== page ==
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Wednesday, 6 June 2001
Page: 27478


Mr HOCKEY (Minister for Financial Services and Regulation) (10:40 AM) —in reply—I take the opportunity to thank my colleague the member for Curtin for her contribution to this debate on the Corporations Bill 2001 and cognate bills. I understand that the member for Wills spoke a little earlier, and I thank him for his contribution. This is indeed a historic occasion because this package of legislation will finally deliver, with certainty, a single national corporate regulation framework for more than one million Australian companies.

The bills address the legal uncertainties created by recent decisions of the High Court. These court decisions and current legal challenges have cast doubt on the constitutional framework which supports the current scheme of corporate regulation. The result is a serious threat to the national corporate regulation framework and to business confidence.

Under the scheme of corporate regulation which has been in force since 1991, the Corporations Law is contained in an act of the Commonwealth parliament which was enacted as a law for the Australian Capital Territory. Separate laws of each state and the Northern Territory applied the Corporations Law of the Australian Capital Territory as laws of that state or the Northern Territory. As a result, changes made from time to time to the Corporations Law have automatically applied throughout Australia. Until various successful High Court challenges to the scheme, it operated in a seamless fashion as a single national scheme, even though it is actually a system of Commonwealth, state and territory laws that applies in each state and the Northern Territory as a law of that state or territory.

The Commonwealth law is administered generally by a Commonwealth body, ASIC, the Australian Securities and Investments Commission, established under the act of 1989. Each state and the Northern Territory have passed legislation applying relevant provisions of that act and also conferring functions relating to the administration and enforcement of the Corporations Law on, among others, the Commonwealth Director of Public Prosecutions and the Australian Federal Police.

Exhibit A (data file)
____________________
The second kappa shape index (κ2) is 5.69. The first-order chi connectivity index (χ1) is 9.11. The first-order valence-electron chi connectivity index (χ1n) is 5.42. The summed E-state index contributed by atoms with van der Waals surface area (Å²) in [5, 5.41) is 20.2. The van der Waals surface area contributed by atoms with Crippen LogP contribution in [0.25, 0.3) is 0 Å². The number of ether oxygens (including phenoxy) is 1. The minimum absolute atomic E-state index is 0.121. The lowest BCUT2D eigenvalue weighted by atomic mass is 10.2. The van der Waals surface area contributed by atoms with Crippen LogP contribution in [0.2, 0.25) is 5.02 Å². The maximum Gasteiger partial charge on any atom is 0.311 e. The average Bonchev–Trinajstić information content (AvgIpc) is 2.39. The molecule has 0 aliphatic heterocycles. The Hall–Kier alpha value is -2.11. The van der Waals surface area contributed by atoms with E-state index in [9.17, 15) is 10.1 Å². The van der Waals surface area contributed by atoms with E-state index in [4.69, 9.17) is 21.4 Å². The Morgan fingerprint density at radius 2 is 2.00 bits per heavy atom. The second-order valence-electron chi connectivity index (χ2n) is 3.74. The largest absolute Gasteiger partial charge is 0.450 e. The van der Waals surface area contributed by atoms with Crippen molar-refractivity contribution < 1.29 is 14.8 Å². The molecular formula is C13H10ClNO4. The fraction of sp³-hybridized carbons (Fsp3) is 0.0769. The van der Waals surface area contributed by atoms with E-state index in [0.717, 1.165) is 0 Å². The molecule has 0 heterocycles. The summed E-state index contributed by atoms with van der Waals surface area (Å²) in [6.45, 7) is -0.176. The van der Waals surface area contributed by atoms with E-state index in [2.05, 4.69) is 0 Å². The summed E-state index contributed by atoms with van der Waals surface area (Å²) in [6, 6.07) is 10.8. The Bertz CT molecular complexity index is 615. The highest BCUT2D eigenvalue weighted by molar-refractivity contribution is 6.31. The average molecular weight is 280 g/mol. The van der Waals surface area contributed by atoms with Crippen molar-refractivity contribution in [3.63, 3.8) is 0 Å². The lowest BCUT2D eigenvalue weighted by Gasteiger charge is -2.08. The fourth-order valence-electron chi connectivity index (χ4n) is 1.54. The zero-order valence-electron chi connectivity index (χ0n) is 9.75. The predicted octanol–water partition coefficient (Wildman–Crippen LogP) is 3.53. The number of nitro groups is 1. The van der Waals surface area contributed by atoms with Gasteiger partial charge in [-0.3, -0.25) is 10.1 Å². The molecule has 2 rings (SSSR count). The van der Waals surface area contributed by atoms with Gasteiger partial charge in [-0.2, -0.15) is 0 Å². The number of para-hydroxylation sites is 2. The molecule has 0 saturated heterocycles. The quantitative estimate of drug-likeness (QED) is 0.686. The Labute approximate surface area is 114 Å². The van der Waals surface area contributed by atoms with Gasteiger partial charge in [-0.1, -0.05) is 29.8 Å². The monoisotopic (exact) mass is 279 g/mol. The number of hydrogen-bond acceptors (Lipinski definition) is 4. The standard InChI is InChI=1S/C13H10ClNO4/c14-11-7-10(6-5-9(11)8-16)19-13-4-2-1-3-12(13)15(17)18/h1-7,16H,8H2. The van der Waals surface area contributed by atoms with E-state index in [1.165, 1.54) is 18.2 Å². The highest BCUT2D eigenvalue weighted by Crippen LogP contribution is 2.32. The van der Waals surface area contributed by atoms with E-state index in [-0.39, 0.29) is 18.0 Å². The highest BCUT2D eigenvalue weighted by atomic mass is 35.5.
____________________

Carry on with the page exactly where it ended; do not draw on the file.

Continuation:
As I have indicated, High Court decisions, starting with the case re Wakim: ex parte McNally in 1999, have invalidated the cross-vesting legislation involving the conferral of state jurisdiction on federal courts. The High Court held, by a majority, that chapter 3 of the Commonwealth Constitution does not permit state jurisdiction to be conferred on federal courts. Effectively, that removed the ability of the Federal Court and most states and territories to resolve Corporations Law matters. In the second case, R v. Hughes, the High Court held that the conferral of a power coupled with a duty on a Commonwealth officer or authority by a state law must be referrable to a head of power under the Commonwealth Constitution.

The decision in Hughes has significant implications for the Corporations Law scheme and is likely to have an adverse impact upon its orderly administration and enforcement. The result is a serious threat to the national corporate regulation framework and to business confidence. Mr Deputy Speaker, you need only consider significant events such as the recent collapse of HIH and One.Tel to see how important it is that the Commonwealth and Australian business be given certainty in a fully referred Corporations Law, and that ASIC be provided with the certainty associated with these currents bills.

The bills being debated today are designed to overcome the difficulties associated with the High Court decisions and the problems with cross-vesting. Therefore, we have relied on the good will of the states to refer their power to the Commonwealth. At the same time, the Commonwealth has been very mindful of the fact that Australia's position in the global marketplace needs to be resolved through certainty in relation to the Corporations Law and also that it is very important that the states provide that certainty from the perspective of their own jurisdictions.

Therefore, Mr Deputy Speaker, the corporations agreement will specifically prohibit the use of referred powers for the purposes of regulating industrial relations, the environment or any other matter unanimously agreed on by the parties to the agreement. There are also provisions that provide for four states to be able to reject an amendment that they agree is for a purpose outside the scope of the reference. We have put in place the appropriate measures to address the concerns of the states.